Exploring the science of plants, from the field to the lab

Summer Science: NYBG’s Cullman Interns

Posted in Personalities in Science on July 31, 2018 by Stevenson Swanson

Stevenson Swanson is Associate Director of Public Relations at The New York Botanical Garden.

Cullman Intern Lunch

One of the highlights of summer at The New York Botanical Garden is the annual Cullman Intern Lunch, celebrating the diligent efforts and bright potential of the high school, college, and graduate students who work with Botanical Garden scientists studying the DNA and genomes of plants to understand their evolution and development.

Through this internship program, which is supported by NYBG Life Trustee Lewis Cullman, the Garden provides valuable learning and mentoring opportunities to aspiring young scientists, working on projects that can help launch careers.

“It’s about the future,” Dennis Stevenson, Ph.D., Vice President and Cullman Curator, said in his welcoming remarks at this year’s lunch, held recently in the Cullman Conference Room at the Pfizer Plant Research Laboratory. “You can’t move into the future if you don’t train the future.”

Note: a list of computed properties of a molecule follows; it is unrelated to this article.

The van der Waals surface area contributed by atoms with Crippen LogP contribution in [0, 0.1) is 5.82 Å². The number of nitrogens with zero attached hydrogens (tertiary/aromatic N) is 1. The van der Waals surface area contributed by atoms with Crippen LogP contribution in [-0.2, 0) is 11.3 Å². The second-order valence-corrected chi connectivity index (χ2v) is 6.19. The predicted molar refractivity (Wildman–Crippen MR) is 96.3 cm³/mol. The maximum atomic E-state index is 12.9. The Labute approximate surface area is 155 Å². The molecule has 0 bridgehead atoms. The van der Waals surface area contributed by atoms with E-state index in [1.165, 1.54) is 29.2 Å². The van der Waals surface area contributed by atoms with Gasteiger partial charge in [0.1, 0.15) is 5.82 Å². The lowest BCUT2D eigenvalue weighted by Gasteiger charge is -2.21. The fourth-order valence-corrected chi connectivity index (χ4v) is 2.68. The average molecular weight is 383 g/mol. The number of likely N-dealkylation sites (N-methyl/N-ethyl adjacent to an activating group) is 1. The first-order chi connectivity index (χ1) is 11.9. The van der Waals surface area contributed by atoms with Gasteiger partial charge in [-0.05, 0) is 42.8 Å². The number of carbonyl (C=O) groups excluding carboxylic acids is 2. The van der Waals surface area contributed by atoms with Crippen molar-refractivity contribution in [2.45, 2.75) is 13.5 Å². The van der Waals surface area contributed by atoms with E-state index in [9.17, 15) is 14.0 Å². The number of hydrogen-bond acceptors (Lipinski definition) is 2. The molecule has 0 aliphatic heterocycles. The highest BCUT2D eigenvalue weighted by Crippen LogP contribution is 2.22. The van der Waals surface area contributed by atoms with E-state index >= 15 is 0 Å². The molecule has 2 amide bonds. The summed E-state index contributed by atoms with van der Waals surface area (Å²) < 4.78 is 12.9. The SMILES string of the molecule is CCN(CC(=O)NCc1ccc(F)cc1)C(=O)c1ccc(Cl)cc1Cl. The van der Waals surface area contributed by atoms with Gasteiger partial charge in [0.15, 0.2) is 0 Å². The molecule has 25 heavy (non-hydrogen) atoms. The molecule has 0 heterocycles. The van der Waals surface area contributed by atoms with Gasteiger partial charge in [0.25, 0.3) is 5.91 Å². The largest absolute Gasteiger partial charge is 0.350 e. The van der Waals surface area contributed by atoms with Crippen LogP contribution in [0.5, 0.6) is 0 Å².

As an example of that training, Livia Martinez, an undergraduate at Barnard College, talked about her work on a project exploring the development of leaf structure in ginkgo trees.

Terry Verheggen, a high-school student at the Taft School, told the gathering that he is using both the DNA and physical characteristics of ferns to study the evolution of the plant life cycle.

“It’s awesome to have hands-on lab experience four days a week,” said Verheggen, who hopes to pursue a career in plant science.

Following the interns’ summaries of their projects, Lewis Cullman reflected on the growth and accomplishments of the program that bears his name—the Lewis B. and Dorothy Cullman Program in Molecular Systematics—including the Cullman Interns.

“It’s a pleasure to come here every year and see what the young people are going,” he said. “It makes me very happy. I had no idea where this was going when we started. No one did.”